(My blogging is likely to be fairly light this weekend as my main computer crashed and I’m forced to limp along with a secondary one for a bit.)
I just finished reading The Change Function by Pip Coburn. This one caught my eye when it came out earlier this summer and jumped up on the Amazon bestseller list. I was particularly interested in whether it really delivered on the promise of its subtitle: Why Some Technologies Take Off and Others Crash and Burn.
Did it? Sort of. The book is based on the premise that a new technology will only succeed if it addresses a user crisis and if its perceived pain of adoption is low. Makes sense, to the point of being fairly obvious. In fact, this is truly one of those books that really doesn’t require 200 pages to explain – it’s a great candidate for getAbstract.
A couple of the more interesting tidbits/observations I came across in this book:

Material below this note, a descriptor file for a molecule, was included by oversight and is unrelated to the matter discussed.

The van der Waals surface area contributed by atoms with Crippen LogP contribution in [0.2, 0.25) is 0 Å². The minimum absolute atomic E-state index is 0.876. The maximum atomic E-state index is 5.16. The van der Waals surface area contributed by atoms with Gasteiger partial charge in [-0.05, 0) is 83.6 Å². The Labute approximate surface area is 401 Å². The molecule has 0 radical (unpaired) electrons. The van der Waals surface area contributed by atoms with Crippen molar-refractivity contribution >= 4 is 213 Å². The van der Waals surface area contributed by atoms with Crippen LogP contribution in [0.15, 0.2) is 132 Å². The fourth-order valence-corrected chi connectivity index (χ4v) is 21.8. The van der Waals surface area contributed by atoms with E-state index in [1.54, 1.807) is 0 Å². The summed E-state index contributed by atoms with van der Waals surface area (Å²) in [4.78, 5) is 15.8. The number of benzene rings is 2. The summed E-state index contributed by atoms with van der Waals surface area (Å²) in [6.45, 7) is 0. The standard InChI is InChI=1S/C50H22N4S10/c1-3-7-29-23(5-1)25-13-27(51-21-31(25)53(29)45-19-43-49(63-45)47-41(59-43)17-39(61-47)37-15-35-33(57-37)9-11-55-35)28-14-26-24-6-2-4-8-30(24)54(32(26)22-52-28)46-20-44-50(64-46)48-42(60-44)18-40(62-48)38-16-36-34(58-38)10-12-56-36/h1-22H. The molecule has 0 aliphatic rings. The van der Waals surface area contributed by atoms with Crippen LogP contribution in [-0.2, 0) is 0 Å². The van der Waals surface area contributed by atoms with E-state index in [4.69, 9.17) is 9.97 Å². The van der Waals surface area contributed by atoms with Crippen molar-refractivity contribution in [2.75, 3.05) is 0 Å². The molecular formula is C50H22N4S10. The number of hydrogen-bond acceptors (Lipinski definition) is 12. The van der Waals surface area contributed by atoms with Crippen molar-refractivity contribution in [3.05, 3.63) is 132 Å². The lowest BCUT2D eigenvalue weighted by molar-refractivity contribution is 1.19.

…while technologies may seem disruptive, they are much more likely to be adopted if they offer incremental adjustments to new users and not complete deviations from life as we know it.
The adoption of flat panel screens by retailers around the planet establishes “cool” in a similar way to what other technologies achieve with celebrity placement.
Coburn also talks about how Salesforce.com uses a software development and release model that more companies should follow. He notes how their “Learn-->Fail-->Relearn” approach allows for faster, iterative releases built around customer feedback. On the surface, it would seem that Microsoft couldn’t follow this sort of model because their applications reside on your computer and aren’t dynamic, malleable web-based applications. But why couldn’t Microsoft do the same? After all, they’re taking a lot of heat from shareholders and industry experts on the length of time (5 years) since their last major O.S. release.
How could Microsoft follow this model? What about the Automatic Update process they
use to patch and update Windows XP, for example. Yes, I know those downloads today are
limited to bug fixes and other critical patches, but there’s no reason they
couldn’t also include new functionality from time to time. Why couldn’t they have fed some of the
updates that will appear in
As you can tell, this book caused me to think a bit…but only a bit.